Resolved by the Senate and House of Representatives of the United States of America in Congress assembled,


    This joint resolution may be cited as the `Authorization for Use of Military Force'.


    (a) IN GENERAL- That the President is authorized to use all necessary and appropriate force against those nations, organizations, or persons he determines planned, authorized, committed, or aided the terrorist attacks that occurred on September 11, 2001, or harbored such organizations or persons, in order to prevent any future acts of international terrorism against the United States by such nations, organizations or persons.

    (b) War Powers Resolution Requirements-

      (1) SPECIFIC STATUTORY AUTHORIZATION- Consistent with section 8(a)(1) of the War Powers Resolution, the Congress declares that this section is intended to constitute specific statutory authorization within the meaning of section 5(b) of the War Powers Resolution.

      (2) APPLICABILITY OF OTHER REQUIREMENTS- Nothing in this resolution supercedes any requirement of the War Powers Resolution.

Speaker of the House of Representatives.

Vice President of the United States and

President of the Senate.

From the president's news' conference. Full transcripts posted on The New York Times web site. Here are some highlights.

1. On Unchecked Power

Q. Well, go —

A. Hold on for a second, please. I — there is the check of people being sworn to uphold the law, for starters. There is oversight. We're — we're talking to Congress all the time. And on this program to suggest there's unchecked power is not listening to what I'm telling you. I'm telling you we have briefed the United States Congress on this program a dozen times. It's a — a — this is an awesome responsibility, to make decisions on behalf of the American people and I understand that, [Baker?]. And we'll continue to work with the Congress, as well as people within our own administration, to constantly monitor a program such as the one I've described to you to make sure that we're protecting the civil liberties of the United States. To say unchecked power, basically, is ascribing some kind of dictatorial position to the president, which I strongly reject.

Q. What limits to do you see, sir? What limits to do you see —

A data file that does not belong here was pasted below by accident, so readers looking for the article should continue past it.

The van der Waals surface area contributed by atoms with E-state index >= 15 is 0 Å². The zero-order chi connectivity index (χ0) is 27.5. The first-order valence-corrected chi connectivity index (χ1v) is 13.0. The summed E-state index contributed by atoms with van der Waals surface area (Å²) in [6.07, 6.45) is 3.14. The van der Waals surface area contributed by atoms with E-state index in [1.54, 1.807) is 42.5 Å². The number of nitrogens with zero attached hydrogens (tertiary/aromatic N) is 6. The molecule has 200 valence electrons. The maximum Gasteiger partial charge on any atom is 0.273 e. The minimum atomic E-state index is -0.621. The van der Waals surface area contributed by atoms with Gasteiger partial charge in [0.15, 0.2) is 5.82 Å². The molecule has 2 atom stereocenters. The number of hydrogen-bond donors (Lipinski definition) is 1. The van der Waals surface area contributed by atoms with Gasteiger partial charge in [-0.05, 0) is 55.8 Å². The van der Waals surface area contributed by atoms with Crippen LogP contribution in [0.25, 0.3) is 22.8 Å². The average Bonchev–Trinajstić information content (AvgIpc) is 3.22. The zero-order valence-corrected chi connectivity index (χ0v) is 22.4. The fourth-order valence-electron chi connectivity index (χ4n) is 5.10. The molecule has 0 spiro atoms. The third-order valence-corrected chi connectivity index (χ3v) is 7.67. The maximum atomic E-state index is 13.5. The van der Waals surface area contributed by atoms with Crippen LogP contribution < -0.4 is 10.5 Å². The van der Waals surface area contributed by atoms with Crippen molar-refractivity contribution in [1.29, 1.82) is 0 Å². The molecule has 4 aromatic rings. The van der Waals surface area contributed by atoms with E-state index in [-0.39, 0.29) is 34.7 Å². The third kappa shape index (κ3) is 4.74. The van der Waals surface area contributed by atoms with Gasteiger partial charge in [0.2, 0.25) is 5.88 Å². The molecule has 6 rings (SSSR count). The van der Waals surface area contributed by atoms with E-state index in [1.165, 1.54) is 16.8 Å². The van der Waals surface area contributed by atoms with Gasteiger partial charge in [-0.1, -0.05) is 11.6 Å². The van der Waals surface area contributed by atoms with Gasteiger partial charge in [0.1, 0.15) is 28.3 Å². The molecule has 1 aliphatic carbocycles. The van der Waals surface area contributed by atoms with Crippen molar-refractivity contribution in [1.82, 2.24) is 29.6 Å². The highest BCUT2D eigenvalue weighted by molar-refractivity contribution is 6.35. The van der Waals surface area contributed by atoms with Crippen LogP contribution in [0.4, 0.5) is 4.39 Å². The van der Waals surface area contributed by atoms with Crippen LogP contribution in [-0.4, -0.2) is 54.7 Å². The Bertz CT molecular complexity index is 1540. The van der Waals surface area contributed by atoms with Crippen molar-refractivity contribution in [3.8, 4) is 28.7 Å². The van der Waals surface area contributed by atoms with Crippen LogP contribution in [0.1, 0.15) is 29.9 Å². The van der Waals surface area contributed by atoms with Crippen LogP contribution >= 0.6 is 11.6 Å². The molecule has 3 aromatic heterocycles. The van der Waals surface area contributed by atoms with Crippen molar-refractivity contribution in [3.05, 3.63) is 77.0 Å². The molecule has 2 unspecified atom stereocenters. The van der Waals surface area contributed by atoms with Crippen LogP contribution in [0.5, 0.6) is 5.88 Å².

A. I — I just described limits on this particular program, Peter. And that's what's important for the American people to understand. I am doing what you expect me to do and at the same time safeguarding the civil liberties of the country. John.

What checks against government power is the president talking about? Mr. Bush said he consulted with several members of Congress. So what? He might have consulted with several key, Republican establishment-oriented senators and congressmen who would support him while avoiding those who would in all likelihood oppose his latest effort to crack down on terrorism.
2. Concerning the Need to Know faster

"Q. It was why did you skip the basic safeguards of asking courts for permission for the intercepts.

I'll be glad to answer some questions here, starting with you, Terry.

different kind of war. And so I asked people in my administration to analyze how best for me and our government to do the job people expect us to do, which is to detect and prevent a possible attack. That's what the American people want.

We looked at the possible scenarios. And the people responsible for helping us protect and defend came forth with the current program because it enables us to move faster and quicker. And that's important. We've got to be fast on our feet, quick to detect and prevent. We use FISA still - you're referring to the FISA court in your question. Of course we use FISA's.

But FISA's is for long-term monitoring. What is needed in order to protect the American people is the ability to move quickly to detect.

Now, having suggested this idea, I then, obviously, went to the question: is it legal to do so? I am - you know, I swore to uphold the laws. Do I have the legal authority to do this? And the answer is: absolutely. As I mentioned in my remarks, the legal authority is derived from the Constitution as well as the authorization of force by the United States Congress. Adam."

But a few questions later:

"Kelly. Q. Thank you, Mr. President. If you believe that present law needs to be faster, more agile, concerning this surveillance of conversations from someone in the United States to somewhere outside the country -


Q. Why, in the four years since 9/11, has your administration not sought to get changes in the law instead of bypassing it, as some of your critics have said?

PRESIDENT BUSH. No, I appreciate that. First, I - I want to make clear to the people listening that this program is limited in nature to those that are known al Qaeda ties and/or affiliates. That's important. So it's a program that's limited. And you brought up something that I - I want to stress. And that is is that these calls are not intercepted within the country. They are from outside the country to in the country or vice versa. So in other words, this is not, you know, a - if you're calling from Houston to L.A., that call is not monitored. And if there was ever any need to monitor, there would be a process to do that.

I think I've got the authority to move forward, Kelly. I mean this is what it's - and the attorney general was out briefing this morning and I - about why it's legal to make the decision. I can fully understand why members of Congress are expressing concerns about civil liberties. I know that. And it's - I share the same concerns. I want to make sure the American people understand, however, that we have an obligation to protect you and we're doing that and at the same time protecting your civil liberties. Secondly, a open debate about law would say to the enemy: here's what we're going to do. And this is an enemy which adjusts. We monitor this program carefully. We have consulted with members of the Congress over a dozen times. We are constantly reviewing the program. Those of us who review the program have a duty to uphold the laws of the United States. And we take that duty very seriously. Ah, let's see here. . .. . Working my way around the electronic media here.